MicroStrategy Interview Test for Developers

Hiring resources is easy.  Hiring good resources is hard, especially when you need to make that determination by asking general questions.  With the cost of a bad hire so high, many groups or organizations can’t risk a bad hire, though many don’t set themselves up for success.  They ask generic or pointed questions that are often definition driven or to tell stories about their past.  A candidate’s charisma usually shows through more than anything, and while that’s an important quality, it’s not the only quality.  More often than we’d like, the person we hire isn’t the person we thought were were getting.


While the Interview Questions I’ve posted before are more geared towards finding the qualities I’m interested in (hint: textbook MicroStrategy recitation isn’t one of them), this post is geared towards actually testing an individual.  Ideally, you’d still do the face to face question based interview and if you feel good about the candidate, you can give them this hands on test.  Just setup a machine with the Tutorial project loaded on a local or development IServer.  There are a few places where you’ll need to do some initial setup before you introduce the candidate, and I’ve outlined those.  I’ve also broken it out into three posts depending on what level of skills you’re interested in: Developer, Admin, Architect.  You would sit down with the candidate, explain the requirement, and watch them work.  You’ll get more information form a few minutes of one of these sessions than from days of face to face interviews.

If you are in a position where you need to perform this interview test remotely, I’ve got you covered.  You can create a free account at LogMeIn.com and install the client on the test machine.  Give the login/password (should probably change the password for each candidate, like their name or something) and all they have to do is install a browser plugin.  They can then remote control the computer and you can still watch their actions locally.  Over the phone, you can describe the requirements and still watch their actions and how they solve problems.

One of the keys to this test is going to be guiding them into an “optimum” solution, and then invalidating that solution by additional requirements.  If they choose a solution that would satisfy multiple steps of a question, ask them why they chose it.  There’s many ways to solve a problem, and sometimes they come down to personal preference.  If someone can explain a case why they prefer to use a Metric over a Derived Metric and vice versas, then that’s good to me.  It may require some steps of the questions to be skipped.  Also make sure that you don’t give away too much information in the initial question, but if they ask follow up questions (and they should), then I’ll try to address how you should lead them in the Additional Information section.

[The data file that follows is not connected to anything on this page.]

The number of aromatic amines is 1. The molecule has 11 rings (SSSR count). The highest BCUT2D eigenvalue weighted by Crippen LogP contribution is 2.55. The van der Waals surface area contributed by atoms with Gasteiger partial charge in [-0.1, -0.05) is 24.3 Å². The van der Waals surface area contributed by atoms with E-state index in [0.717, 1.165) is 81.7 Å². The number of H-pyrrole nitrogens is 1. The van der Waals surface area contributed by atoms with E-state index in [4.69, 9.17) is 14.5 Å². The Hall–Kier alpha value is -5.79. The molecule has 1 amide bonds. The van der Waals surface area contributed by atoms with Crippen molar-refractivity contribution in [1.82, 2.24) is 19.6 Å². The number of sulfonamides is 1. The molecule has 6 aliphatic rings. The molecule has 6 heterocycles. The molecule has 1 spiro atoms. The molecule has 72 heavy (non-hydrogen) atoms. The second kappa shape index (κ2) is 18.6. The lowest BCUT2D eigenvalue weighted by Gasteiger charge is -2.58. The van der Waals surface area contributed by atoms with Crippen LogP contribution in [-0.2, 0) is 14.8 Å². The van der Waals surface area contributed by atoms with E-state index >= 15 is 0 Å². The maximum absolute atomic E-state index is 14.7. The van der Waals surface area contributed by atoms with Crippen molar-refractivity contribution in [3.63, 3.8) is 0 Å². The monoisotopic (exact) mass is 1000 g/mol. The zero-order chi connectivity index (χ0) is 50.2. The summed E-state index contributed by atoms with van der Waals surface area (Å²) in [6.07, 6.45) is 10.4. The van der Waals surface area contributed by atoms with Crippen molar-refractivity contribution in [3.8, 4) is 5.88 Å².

Developers

Test 1 – Metrics vs Derived

Pre-Interview Setup:

Edit the report Historical Trends in MicroStrategy Platform CapabilitiesIntro BI Class and remove the attributes Category, SubCategory and Call Center completely from the report (all Attributes are on the template).

Question:

Modify the Mothly KPIs report found in MicroStrategy Platform CapabilitiesIntro BI Class to add a Profit Margin calculation, defined as Profit / Revenue.

Additional Information:

  • Will this metric be used on more reports? – No, definitely only ever needed on this one report.
  • The metric should be formatted as a Percentage with 1 decimal.

Solutions:

  1. They first search to see if a Profit Margin metric already exists.  It does, and they use that one.  This is the optimal solution, but for the purpose of the test, instruct them to pretend that metric is not there.
  2. They create a derived metric on the report directly (hopefully after asking if the metric will ever be reused, which you assure them it won’t be).
  3. They built a Metric and added it to the report.
    1. Why did they not choose a Derived Metric?  Maybe they are prejudice against them (explain why) or they just don’t trust that they’ll never need this metric again.
    2. Did they format the metric on the report, or edit the metric and format it?  They should set the formatting in the Metric itself.  It would be bad if they set it on the report and called it complete.
Question Part 2:

The requirements have changed, and now the Profit Margin needs to also be added to the Historical Trends report located in MicroStrategy Platform CapabilitiesIntro BI Class.

Additional Information:

  • The Profit Margin metric included in the Tutorial Project should still be ignored.  If they choose to create a new metric, they can create it under the name “Net Profit Margin”.
  • This time, we definitely promise this metric will never, ever be used on any other report again 😉

Solutions:

  1. If they chose to create a Derived Metric in the first part of the question, optimally they will now choose to create a physical Metric to share the definition across both reports.  A good sign would be if they also go back and edit the original report to replace the Derived Metric with this new physical Metric for completeness.  If they don’t do it, you can mark the question as a non-optimal solution because they didn’t follow through completely.
    1. If they did follow through completely, see if they made the Metric a “Smart Metric” (Aggregation tab, check box at the bottom).  If they didn’t, the Metric will still work on Historical Trends report, but it will not work on the Monthly KPIs report. See if they were smart enough to either set this setting initially (which they should since the calculation is a quotient) or at least re-tested the original report for accuracy.  If this leads them to an “oh yeah” moment and quick solution, that’s a great sign that they are thorough and know about the setting.
    2. If they don’t put the setting and don’t test the original report, ask them to test it now.  When they see it does not work (the display will be double dashes), see if they can fix it.
  2. If they chose to create a Derived Metric in the first part of the question and they choose to also add a Derived Metric to the 2nd report, despite your (now questionable) guarantee that there will never be another need for this metric, then it’s a bad sign.  It’s ok if they trusted you in the first part and went with the Derived Metric, but to do so again has now created a separate definitions for the same metric.  You can end this question here, but mark this as a non-optimal solution.